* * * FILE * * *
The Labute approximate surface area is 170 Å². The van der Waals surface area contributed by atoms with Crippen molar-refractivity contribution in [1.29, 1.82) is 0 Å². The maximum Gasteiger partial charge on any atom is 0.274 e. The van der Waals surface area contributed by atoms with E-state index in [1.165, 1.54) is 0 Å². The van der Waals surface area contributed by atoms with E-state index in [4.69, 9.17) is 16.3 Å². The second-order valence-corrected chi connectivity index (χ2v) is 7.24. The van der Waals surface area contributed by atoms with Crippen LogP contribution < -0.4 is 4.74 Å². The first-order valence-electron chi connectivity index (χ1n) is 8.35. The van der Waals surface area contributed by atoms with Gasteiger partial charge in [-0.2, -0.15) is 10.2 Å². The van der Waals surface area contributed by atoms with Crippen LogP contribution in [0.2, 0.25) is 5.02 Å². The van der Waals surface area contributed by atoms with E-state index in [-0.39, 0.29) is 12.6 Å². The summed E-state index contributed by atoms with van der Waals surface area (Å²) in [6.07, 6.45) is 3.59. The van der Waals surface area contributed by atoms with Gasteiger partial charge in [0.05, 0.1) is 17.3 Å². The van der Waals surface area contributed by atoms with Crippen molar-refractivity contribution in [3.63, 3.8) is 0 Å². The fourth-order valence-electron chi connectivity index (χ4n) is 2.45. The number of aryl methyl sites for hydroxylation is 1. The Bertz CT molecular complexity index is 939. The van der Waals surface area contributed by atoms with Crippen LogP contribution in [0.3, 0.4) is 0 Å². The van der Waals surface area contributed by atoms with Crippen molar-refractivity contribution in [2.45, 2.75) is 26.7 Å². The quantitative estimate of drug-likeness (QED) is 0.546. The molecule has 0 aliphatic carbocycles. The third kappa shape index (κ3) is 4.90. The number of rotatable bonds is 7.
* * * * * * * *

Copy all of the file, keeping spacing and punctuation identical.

The Labute approximate surface area is 170 Å². The van der Waals surface area contributed by atoms with Crippen molar-refractivity contribution in [1.29, 1.82) is 0 Å². The maximum Gasteiger partial charge on any atom is 0.274 e. The van der Waals surface area contributed by atoms with E-state index in [1.165, 1.54) is 0 Å². The van der Waals surface area contributed by atoms with E-state index in [4.69, 9.17) is 16.3 Å². The second-order valence-corrected chi connectivity index (χ2v) is 7.24. The van der Waals surface area contributed by atoms with Crippen LogP contribution < -0.4 is 4.74 Å². The first-order valence-electron chi connectivity index (χ1n) is 8.35. The van der Waals surface area contributed by atoms with Gasteiger partial charge in [-0.2, -0.15) is 10.2 Å². The van der Waals surface area contributed by atoms with Crippen LogP contribution in [0.2, 0.25) is 5.02 Å². The van der Waals surface area contributed by atoms with E-state index in [-0.39, 0.29) is 12.6 Å². The summed E-state index contributed by atoms with van der Waals surface area (Å²) in [6.07, 6.45) is 3.59. The van der Waals surface area contributed by atoms with Gasteiger partial charge in [0.05, 0.1) is 17.3 Å². The van der Waals surface area contributed by atoms with Crippen molar-refractivity contribution in [3.63, 3.8) is 0 Å². The fourth-order valence-electron chi connectivity index (χ4n) is 2.45. The number of aryl methyl sites for hydroxylation is 1. The Bertz CT molecular complexity index is 939. The van der Waals surface area contributed by atoms with Crippen LogP contribution in [0.3, 0.4) is 0 Å². The van der Waals surface area contributed by atoms with Crippen molar-refractivity contribution in [2.45, 2.75) is 26.7 Å². The quantitative estimate of drug-likeness (QED) is 0.546. The molecule has 0 aliphatic carbocycles. The third kappa shape index (κ3) is 4.90. The number of rotatable bonds is 7.